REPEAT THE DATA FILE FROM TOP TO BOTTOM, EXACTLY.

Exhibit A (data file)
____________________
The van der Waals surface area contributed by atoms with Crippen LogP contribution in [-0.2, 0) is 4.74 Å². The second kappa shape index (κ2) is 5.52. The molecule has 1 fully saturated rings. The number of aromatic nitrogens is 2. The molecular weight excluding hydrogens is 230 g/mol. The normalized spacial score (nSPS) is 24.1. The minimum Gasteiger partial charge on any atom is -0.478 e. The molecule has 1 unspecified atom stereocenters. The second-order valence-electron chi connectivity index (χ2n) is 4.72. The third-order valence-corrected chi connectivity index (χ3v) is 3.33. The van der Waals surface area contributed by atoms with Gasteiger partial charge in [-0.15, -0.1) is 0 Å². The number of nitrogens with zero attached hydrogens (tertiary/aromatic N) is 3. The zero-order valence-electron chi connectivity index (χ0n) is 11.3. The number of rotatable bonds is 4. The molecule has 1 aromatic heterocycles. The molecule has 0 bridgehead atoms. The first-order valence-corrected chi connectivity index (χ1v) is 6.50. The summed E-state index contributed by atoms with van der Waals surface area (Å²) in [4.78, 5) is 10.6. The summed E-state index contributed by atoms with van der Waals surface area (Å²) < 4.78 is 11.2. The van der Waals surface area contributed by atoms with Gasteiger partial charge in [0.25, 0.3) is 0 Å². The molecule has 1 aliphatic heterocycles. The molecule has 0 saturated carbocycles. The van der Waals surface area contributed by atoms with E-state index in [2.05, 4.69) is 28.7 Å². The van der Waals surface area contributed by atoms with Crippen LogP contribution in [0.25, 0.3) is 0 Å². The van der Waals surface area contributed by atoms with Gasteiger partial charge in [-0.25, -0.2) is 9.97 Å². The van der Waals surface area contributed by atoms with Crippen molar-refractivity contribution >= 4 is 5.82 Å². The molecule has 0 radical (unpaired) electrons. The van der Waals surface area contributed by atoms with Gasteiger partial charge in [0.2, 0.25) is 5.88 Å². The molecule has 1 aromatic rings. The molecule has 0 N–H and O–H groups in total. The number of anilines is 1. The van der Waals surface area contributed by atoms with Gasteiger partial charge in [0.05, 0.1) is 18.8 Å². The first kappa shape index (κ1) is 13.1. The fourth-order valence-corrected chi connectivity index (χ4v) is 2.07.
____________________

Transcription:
The van der Waals surface area contributed by atoms with Crippen LogP contribution in [-0.2, 0) is 4.74 Å². The second kappa shape index (κ2) is 5.52. The molecule has 1 fully saturated rings. The number of aromatic nitrogens is 2. The molecular weight excluding hydrogens is 230 g/mol. The normalized spacial score (nSPS) is 24.1. The minimum Gasteiger partial charge on any atom is -0.478 e. The molecule has 1 unspecified atom stereocenters. The second-order valence-electron chi connectivity index (χ2n) is 4.72. The third-order valence-corrected chi connectivity index (χ3v) is 3.33. The van der Waals surface area contributed by atoms with Gasteiger partial charge in [-0.15, -0.1) is 0 Å². The number of nitrogens with zero attached hydrogens (tertiary/aromatic N) is 3. The zero-order valence-electron chi connectivity index (χ0n) is 11.3. The number of rotatable bonds is 4. The molecule has 1 aromatic heterocycles. The molecule has 0 bridgehead atoms. The first-order valence-corrected chi connectivity index (χ1v) is 6.50. The summed E-state index contributed by atoms with van der Waals surface area (Å²) in [4.78, 5) is 10.6. The summed E-state index contributed by atoms with van der Waals surface area (Å²) < 4.78 is 11.2. The van der Waals surface area contributed by atoms with Gasteiger partial charge in [0.25, 0.3) is 0 Å². The molecule has 1 aliphatic heterocycles. The molecule has 0 saturated carbocycles. The van der Waals surface area contributed by atoms with E-state index in [2.05, 4.69) is 28.7 Å². The van der Waals surface area contributed by atoms with Crippen LogP contribution in [0.25, 0.3) is 0 Å². The van der Waals surface area contributed by atoms with Gasteiger partial charge in [-0.25, -0.2) is 9.97 Å². The van der Waals surface area contributed by atoms with Crippen molar-refractivity contribution >= 4 is 5.82 Å². The molecule has 0 radical (unpaired) electrons. The van der Waals surface area contributed by atoms with Gasteiger partial charge in [0.2, 0.25) is 5.88 Å². The molecule has 1 aromatic rings. The molecule has 0 N–H and O–H groups in total. The number of anilines is 1. The van der Waals surface area contributed by atoms with Gasteiger partial charge in [0.05, 0.1) is 18.8 Å². The first kappa shape index (κ1) is 13.1. The fourth-order valence-corrected chi connectivity index (χ4v) is 2.07.